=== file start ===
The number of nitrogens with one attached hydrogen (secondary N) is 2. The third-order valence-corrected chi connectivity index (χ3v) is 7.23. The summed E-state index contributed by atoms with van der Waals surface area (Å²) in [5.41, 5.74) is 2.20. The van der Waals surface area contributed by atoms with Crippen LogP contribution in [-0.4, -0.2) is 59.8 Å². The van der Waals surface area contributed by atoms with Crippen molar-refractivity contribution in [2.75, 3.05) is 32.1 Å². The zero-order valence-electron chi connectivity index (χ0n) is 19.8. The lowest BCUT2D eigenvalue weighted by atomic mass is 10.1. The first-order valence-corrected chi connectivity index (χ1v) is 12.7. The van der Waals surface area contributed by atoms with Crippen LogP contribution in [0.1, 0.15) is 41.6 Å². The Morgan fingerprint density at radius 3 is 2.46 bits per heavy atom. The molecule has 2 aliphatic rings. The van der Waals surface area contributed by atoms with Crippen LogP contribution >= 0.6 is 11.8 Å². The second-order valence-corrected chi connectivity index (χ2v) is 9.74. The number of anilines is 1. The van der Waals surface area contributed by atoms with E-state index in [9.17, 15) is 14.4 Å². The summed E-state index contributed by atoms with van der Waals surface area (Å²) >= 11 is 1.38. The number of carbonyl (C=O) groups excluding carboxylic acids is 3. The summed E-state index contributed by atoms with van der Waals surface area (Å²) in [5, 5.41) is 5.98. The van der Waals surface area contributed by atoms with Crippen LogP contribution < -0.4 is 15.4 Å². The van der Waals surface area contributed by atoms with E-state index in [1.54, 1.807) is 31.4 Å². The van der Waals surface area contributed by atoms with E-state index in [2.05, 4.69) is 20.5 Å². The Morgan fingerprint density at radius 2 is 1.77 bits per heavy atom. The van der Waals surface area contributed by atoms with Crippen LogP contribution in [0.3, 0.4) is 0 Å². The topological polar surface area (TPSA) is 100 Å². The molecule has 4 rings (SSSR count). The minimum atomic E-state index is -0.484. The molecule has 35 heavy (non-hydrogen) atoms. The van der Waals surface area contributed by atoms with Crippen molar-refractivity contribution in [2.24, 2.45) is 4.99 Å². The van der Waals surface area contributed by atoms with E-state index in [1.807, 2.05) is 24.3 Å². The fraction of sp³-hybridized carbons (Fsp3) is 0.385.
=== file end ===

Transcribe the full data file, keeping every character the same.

The number of nitrogens with one attached hydrogen (secondary N) is 2. The third-order valence-corrected chi connectivity index (χ3v) is 7.23. The summed E-state index contributed by atoms with van der Waals surface area (Å²) in [5.41, 5.74) is 2.20. The van der Waals surface area contributed by atoms with Crippen LogP contribution in [-0.4, -0.2) is 59.8 Å². The van der Waals surface area contributed by atoms with Crippen molar-refractivity contribution in [2.75, 3.05) is 32.1 Å². The zero-order valence-electron chi connectivity index (χ0n) is 19.8. The lowest BCUT2D eigenvalue weighted by atomic mass is 10.1. The first-order valence-corrected chi connectivity index (χ1v) is 12.7. The van der Waals surface area contributed by atoms with Crippen LogP contribution in [0.1, 0.15) is 41.6 Å². The Morgan fingerprint density at radius 3 is 2.46 bits per heavy atom. The molecule has 2 aliphatic rings. The van der Waals surface area contributed by atoms with Crippen LogP contribution >= 0.6 is 11.8 Å². The second-order valence-corrected chi connectivity index (χ2v) is 9.74. The number of anilines is 1. The van der Waals surface area contributed by atoms with E-state index in [9.17, 15) is 14.4 Å². The summed E-state index contributed by atoms with van der Waals surface area (Å²) >= 11 is 1.38. The number of carbonyl (C=O) groups excluding carboxylic acids is 3. The summed E-state index contributed by atoms with van der Waals surface area (Å²) in [5, 5.41) is 5.98. The van der Waals surface area contributed by atoms with Crippen LogP contribution < -0.4 is 15.4 Å². The van der Waals surface area contributed by atoms with E-state index in [1.54, 1.807) is 31.4 Å². The van der Waals surface area contributed by atoms with E-state index in [2.05, 4.69) is 20.5 Å². The Morgan fingerprint density at radius 2 is 1.77 bits per heavy atom. The van der Waals surface area contributed by atoms with Crippen LogP contribution in [0.3, 0.4) is 0 Å². The topological polar surface area (TPSA) is 100 Å². The molecule has 4 rings (SSSR count). The minimum atomic E-state index is -0.484. The molecule has 35 heavy (non-hydrogen) atoms. The van der Waals surface area contributed by atoms with Crippen molar-refractivity contribution in [2.24, 2.45) is 4.99 Å². The van der Waals surface area contributed by atoms with E-state index in [1.807, 2.05) is 24.3 Å². The fraction of sp³-hybridized carbons (Fsp3) is 0.385.